Chuck 2: Converse announces first All-Star redesign in 100 years

Cry your eyes out, punks. Converse has revamped its classic Chuck Taylor All Star high-top shoe to be the least grungy thing ever: comfortable.

The 107-year-old shoe company has seen very healthy sales in the last year, and this is due in no small part to the enduring popularity of the All Star. According to Fast Company, All Star sales made up a majority of Converse’s $1.7 billion in revenue in 2014. Not bad for a shoe that has been virtually unchanged since 1949.

So if it ain’t broke, don’t fix it, right? Not if you’re Converse. Nike bought the brand after it went bankrupt in 2003, so the new design includes some frou-frou innovations aimed at making the sneaker more comfortable: Lunarlon sockliner (huh?), a padded non-slip tongue (alrighty!), micro-suede lining (sure!), and premium canvas (hmm…).

The sneakerheads at Complex, and Hypebeast have reviewed the shoe favorably, which might speak to the Nike-fication of sneakers in general. All Stars date back to an era when arch support was practically unheard of. That changes with the shoe’s sequel, which remains true to the spirit of the iconic design. “The apple may not have fallen far from the tree, but the core is definitely leaps and bounds better than Converse’s first fruit,” Jian Deleon wrote for Complex.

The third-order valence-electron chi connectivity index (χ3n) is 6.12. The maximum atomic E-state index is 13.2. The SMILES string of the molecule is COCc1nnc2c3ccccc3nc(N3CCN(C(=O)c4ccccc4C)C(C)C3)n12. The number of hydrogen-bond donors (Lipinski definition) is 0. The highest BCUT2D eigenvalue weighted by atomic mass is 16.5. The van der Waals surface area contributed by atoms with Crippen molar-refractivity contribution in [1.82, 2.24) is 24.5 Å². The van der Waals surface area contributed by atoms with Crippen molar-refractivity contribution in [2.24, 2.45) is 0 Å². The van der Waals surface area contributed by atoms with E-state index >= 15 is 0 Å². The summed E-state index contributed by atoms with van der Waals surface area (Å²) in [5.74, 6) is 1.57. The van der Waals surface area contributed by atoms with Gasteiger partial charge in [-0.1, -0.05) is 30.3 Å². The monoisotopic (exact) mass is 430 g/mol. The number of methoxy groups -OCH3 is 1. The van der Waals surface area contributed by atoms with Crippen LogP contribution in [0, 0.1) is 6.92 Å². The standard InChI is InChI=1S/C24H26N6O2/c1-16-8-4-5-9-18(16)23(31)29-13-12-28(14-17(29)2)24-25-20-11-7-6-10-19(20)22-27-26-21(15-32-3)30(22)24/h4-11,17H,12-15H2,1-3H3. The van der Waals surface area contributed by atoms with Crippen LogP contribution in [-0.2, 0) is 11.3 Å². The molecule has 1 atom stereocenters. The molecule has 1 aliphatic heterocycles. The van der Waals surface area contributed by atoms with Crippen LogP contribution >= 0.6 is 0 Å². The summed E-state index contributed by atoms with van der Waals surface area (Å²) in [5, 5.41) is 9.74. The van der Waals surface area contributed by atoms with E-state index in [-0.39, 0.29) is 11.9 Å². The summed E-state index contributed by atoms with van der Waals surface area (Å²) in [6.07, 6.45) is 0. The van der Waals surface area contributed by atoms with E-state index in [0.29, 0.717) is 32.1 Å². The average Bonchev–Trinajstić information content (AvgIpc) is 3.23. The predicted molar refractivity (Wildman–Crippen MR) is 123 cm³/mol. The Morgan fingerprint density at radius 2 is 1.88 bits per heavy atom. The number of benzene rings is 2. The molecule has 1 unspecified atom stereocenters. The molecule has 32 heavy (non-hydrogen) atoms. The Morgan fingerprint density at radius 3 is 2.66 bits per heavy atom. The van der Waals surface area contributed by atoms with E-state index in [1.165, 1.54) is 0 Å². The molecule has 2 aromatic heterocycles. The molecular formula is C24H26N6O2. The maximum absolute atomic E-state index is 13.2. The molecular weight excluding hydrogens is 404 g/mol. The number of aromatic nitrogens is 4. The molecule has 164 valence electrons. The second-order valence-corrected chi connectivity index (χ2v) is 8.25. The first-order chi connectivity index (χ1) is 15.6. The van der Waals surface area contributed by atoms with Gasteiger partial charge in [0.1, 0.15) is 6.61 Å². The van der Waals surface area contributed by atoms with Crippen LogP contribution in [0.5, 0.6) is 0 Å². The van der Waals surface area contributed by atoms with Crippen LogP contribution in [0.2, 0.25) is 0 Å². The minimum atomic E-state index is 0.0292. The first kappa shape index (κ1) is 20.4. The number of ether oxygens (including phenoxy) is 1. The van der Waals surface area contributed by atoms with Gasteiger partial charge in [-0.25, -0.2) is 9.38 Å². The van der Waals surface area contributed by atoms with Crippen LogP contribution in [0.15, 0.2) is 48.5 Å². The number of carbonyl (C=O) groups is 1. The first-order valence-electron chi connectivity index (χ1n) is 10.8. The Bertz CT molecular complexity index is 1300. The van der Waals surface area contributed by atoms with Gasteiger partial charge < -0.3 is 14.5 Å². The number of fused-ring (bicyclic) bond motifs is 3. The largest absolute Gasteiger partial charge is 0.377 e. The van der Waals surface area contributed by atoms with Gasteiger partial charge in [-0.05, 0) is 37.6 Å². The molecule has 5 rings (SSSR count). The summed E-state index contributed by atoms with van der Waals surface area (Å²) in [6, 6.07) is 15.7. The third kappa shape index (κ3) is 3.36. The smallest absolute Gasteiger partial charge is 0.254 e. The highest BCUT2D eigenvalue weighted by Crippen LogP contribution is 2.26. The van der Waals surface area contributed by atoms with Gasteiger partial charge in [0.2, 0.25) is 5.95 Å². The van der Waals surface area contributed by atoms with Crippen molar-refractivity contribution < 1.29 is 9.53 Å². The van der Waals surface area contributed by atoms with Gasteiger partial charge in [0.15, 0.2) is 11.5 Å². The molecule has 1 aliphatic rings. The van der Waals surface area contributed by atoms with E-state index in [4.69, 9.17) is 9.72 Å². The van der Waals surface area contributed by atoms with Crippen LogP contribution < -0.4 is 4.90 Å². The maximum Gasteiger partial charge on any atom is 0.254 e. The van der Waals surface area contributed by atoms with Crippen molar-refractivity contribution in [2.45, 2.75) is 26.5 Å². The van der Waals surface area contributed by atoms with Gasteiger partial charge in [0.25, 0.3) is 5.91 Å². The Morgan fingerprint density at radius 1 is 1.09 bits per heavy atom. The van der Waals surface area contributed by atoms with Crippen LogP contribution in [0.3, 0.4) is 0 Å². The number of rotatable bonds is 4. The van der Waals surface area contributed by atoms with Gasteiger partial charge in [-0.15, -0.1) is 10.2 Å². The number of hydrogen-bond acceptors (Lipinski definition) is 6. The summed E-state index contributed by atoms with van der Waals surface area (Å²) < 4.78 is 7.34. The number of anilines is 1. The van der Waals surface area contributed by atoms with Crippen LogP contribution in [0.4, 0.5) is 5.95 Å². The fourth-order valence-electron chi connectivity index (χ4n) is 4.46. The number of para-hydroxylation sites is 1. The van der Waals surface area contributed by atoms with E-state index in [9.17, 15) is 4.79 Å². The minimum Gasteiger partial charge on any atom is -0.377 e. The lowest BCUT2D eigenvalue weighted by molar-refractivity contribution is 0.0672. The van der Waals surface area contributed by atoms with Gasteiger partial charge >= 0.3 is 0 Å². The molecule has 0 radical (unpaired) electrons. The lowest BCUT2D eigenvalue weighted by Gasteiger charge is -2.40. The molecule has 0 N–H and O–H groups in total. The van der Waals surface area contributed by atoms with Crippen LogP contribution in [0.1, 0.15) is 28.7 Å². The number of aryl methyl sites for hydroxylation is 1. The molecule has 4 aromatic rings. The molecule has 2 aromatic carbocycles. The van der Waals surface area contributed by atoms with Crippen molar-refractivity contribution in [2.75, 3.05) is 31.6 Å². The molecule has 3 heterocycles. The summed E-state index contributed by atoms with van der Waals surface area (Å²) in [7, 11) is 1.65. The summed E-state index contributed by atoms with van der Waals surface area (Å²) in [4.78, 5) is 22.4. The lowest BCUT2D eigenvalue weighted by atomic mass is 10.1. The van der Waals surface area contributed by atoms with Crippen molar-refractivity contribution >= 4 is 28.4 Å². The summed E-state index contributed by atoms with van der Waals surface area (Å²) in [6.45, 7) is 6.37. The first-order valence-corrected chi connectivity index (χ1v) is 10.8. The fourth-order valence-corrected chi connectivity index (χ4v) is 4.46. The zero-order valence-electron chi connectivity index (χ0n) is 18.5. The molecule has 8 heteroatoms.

Despite the changes to the inside of the shoe, then, it remains the All Star shoe people know and love on the outside — which accounts for the overall positive sentiment. The core complaint about Chucks has always been that they’re uncomfortable, not that they look unfashionable. Topsy records a little over 15,000 Tweets about Converse in the last 24 hours, with a majority positive sentiment over the last 24 hours:

People shared their feelings on Twitter, and indeed it proved difficult to find too many horrified purists:

Some even think the design is better than the predecessor:

Then there’s this guy!

There are a few out there mourning the loss…

But they needn’t worry: Fans of the old school kicks will still be able to buy the original, unlined Chucks for $60 a pop — and laugh at the preppies paying $75 for their Nike-fied shoes — come Tuesday, July 28.

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